With Saskatchewan generating 45 per cent of its power from coal, many people in our province work in this industry. It is a priority for them and our government to harness its energy in an affordable and environmentally friendly way.
To combat carbon dioxide (CO2) emissions from the burning of coal, more than 1,700 people were involved in a three-year project to design and build the world’s first-ever commercial carbon capture test and storage facility, right here in Estevan.
Invited to tour the SaskPower coal-fired power plant at Boundary Dam by Mike Zeleny, I was interested in learning more about the expertise and knowledge behind the facility’s conception. Zeleny began his career with SaskPower in 1974, spending 40 years in various positions and completing his career as a project manager. Now, in his retirement, he tours individuals like myself and foreign-interest companies around the plant who want to see what exactly carbon capture is all about and how it can make a difference in coal-mining countries around the world.
The facility was completed in 2014 and began pumping carbon dioxide into the ground in October. Through a rigorous process, SaskPower captures CO2 from burning coal then processes and pumps it into a saline formation in the earth, at the bottom of a 3.4 kilometre well, which also happens to be the deepest well in the province. They use a multitude of instrumentation to measure seismic information as well as to track the plume of CO2 underground to ensure it remains safely underground.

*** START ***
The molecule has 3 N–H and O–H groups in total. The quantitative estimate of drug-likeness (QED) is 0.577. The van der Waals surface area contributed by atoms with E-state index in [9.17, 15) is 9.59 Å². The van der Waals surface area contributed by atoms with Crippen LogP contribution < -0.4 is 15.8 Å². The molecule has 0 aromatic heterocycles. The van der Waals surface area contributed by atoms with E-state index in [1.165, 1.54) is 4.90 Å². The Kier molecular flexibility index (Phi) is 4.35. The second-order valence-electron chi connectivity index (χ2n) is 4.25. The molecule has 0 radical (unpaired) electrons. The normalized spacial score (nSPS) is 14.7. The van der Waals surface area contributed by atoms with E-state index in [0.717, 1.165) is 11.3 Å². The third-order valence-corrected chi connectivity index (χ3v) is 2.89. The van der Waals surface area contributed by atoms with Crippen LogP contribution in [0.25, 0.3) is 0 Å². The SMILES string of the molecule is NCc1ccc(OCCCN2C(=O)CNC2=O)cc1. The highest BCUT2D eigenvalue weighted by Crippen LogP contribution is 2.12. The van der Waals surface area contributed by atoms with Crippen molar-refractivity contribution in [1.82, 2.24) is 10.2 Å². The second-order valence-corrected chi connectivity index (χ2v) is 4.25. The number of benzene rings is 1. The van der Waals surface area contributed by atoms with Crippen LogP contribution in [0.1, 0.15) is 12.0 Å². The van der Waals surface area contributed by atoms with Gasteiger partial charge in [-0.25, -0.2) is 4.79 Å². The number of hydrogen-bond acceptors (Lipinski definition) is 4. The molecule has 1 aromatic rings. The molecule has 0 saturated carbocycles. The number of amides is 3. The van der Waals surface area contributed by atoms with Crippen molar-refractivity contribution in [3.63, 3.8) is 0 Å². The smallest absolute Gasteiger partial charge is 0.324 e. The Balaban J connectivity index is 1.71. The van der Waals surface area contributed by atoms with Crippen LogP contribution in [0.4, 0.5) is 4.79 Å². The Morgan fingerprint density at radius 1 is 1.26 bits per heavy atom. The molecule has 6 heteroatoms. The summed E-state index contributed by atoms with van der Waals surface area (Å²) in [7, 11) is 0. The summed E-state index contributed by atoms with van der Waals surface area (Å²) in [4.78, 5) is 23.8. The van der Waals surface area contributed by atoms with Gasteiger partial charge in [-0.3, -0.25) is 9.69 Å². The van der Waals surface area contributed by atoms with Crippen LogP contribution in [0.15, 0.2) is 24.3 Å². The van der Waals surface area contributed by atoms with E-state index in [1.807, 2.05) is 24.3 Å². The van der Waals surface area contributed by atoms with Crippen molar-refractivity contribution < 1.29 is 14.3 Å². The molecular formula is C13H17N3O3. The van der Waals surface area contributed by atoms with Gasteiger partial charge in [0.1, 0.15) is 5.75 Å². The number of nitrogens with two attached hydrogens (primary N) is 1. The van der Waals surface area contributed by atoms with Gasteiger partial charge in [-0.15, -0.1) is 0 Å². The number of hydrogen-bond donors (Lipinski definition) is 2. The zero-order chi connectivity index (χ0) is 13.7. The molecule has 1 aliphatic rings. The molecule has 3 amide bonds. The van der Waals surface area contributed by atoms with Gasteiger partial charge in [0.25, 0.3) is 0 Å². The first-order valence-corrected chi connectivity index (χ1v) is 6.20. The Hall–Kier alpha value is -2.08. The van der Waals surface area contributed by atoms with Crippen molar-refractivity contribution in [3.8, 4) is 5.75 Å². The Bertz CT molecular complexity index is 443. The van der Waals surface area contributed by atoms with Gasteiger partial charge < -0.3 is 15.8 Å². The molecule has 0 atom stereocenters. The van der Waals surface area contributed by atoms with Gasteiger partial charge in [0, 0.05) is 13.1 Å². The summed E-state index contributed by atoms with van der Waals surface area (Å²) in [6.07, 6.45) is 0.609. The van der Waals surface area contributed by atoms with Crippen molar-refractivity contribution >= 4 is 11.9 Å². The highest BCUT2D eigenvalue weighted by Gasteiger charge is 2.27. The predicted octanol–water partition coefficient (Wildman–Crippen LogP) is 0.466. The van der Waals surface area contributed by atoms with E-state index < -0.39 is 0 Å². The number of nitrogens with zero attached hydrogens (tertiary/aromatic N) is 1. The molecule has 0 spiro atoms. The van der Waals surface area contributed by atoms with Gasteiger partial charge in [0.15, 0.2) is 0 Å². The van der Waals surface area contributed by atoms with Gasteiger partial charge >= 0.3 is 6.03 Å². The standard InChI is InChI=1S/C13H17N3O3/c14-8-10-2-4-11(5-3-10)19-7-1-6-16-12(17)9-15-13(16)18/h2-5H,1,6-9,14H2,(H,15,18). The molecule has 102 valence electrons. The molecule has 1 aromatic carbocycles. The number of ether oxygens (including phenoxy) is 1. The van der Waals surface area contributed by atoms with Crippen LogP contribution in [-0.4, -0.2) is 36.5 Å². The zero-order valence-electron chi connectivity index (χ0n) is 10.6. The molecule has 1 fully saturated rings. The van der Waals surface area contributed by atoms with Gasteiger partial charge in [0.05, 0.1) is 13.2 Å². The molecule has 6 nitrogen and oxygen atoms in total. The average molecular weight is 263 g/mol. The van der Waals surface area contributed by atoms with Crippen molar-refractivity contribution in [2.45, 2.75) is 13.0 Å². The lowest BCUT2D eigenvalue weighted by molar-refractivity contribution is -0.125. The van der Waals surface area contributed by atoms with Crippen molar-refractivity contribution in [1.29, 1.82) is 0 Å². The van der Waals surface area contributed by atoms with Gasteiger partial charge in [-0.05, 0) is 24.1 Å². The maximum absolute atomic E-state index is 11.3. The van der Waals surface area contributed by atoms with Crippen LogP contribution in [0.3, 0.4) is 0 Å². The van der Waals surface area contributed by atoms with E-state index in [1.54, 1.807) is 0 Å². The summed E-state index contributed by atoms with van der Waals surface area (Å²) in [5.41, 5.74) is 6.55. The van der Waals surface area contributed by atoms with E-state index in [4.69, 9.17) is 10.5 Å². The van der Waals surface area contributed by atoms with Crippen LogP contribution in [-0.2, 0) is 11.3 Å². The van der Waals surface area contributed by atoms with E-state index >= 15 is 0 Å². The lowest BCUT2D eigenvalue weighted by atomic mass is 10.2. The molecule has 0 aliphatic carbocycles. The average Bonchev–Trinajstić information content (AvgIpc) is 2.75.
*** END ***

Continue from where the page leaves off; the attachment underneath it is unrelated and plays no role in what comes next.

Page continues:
Oil companies in southern Saskatchewan also harness some of the CO2 from coal processing, mixing it with oil underground to help increase their revenue. The CO2 helps oil flow better and produces up to 20,000 more barrels a day.
Injecting CO2 into the ground is currently the best answer to reducing carbon emissions. For SaskPower, there are three main components when deciding whether coal is a viable and environmentally friendly power option. First, as it is new technology, they have conducted the majority of their research at the much smaller Shand Carbon Capture Test Facility, also located in Estevan. They also need to ensure they are meeting Canadian environmental regulations in regards to emissions. The plant can capture 1,000,000 tonnes of CO2 every year, comparative to removing 250,000 cars from Saskatchewan’s roads. Third, it is critical that this method of carbon capture is both cost-effective and cost-competitive. As coal is a big part of the economic generator for the southeast corner of the province, it’s important to ensure its longevity.
Leading the way in worldwide research in regards to the use of coal and combating its carbon dioxide emissions, Saskatchewan has proven to be an expert in the industry.
In front of the 3.4km well. The deepest in Saskatchewan.